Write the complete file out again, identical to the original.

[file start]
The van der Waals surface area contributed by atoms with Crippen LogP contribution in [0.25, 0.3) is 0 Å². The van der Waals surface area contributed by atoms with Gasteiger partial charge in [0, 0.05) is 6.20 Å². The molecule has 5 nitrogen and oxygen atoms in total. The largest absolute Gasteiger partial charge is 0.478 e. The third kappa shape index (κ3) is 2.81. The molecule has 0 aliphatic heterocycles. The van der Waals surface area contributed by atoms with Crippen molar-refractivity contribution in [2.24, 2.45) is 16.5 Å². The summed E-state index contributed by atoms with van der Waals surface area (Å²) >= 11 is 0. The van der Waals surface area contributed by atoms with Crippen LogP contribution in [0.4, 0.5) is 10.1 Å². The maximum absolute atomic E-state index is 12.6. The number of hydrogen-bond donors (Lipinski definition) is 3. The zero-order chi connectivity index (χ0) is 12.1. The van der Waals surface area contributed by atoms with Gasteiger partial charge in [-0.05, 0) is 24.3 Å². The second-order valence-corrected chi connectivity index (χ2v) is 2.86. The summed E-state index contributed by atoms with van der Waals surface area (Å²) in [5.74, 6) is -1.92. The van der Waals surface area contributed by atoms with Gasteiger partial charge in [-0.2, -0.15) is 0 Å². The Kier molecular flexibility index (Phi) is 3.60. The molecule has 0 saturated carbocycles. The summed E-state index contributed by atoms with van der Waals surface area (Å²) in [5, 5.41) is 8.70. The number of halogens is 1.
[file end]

The van der Waals surface area contributed by atoms with Crippen LogP contribution in [0.25, 0.3) is 0 Å². The van der Waals surface area contributed by atoms with Gasteiger partial charge in [0, 0.05) is 6.20 Å². The molecule has 5 nitrogen and oxygen atoms in total. The largest absolute Gasteiger partial charge is 0.478 e. The third kappa shape index (κ3) is 2.81. The molecule has 0 aliphatic heterocycles. The van der Waals surface area contributed by atoms with Crippen molar-refractivity contribution in [2.24, 2.45) is 16.5 Å². The summed E-state index contributed by atoms with van der Waals surface area (Å²) >= 11 is 0. The van der Waals surface area contributed by atoms with Crippen LogP contribution in [0.4, 0.5) is 10.1 Å². The maximum absolute atomic E-state index is 12.6. The number of hydrogen-bond donors (Lipinski definition) is 3. The zero-order chi connectivity index (χ0) is 12.1. The van der Waals surface area contributed by atoms with Gasteiger partial charge in [-0.05, 0) is 24.3 Å². The second-order valence-corrected chi connectivity index (χ2v) is 2.86. The summed E-state index contributed by atoms with van der Waals surface area (Å²) in [5.74, 6) is -1.92. The van der Waals surface area contributed by atoms with Gasteiger partial charge in [-0.2, -0.15) is 0 Å². The Kier molecular flexibility index (Phi) is 3.60. The molecule has 0 saturated carbocycles. The summed E-state index contributed by atoms with van der Waals surface area (Å²) in [5, 5.41) is 8.70. The number of halogens is 1.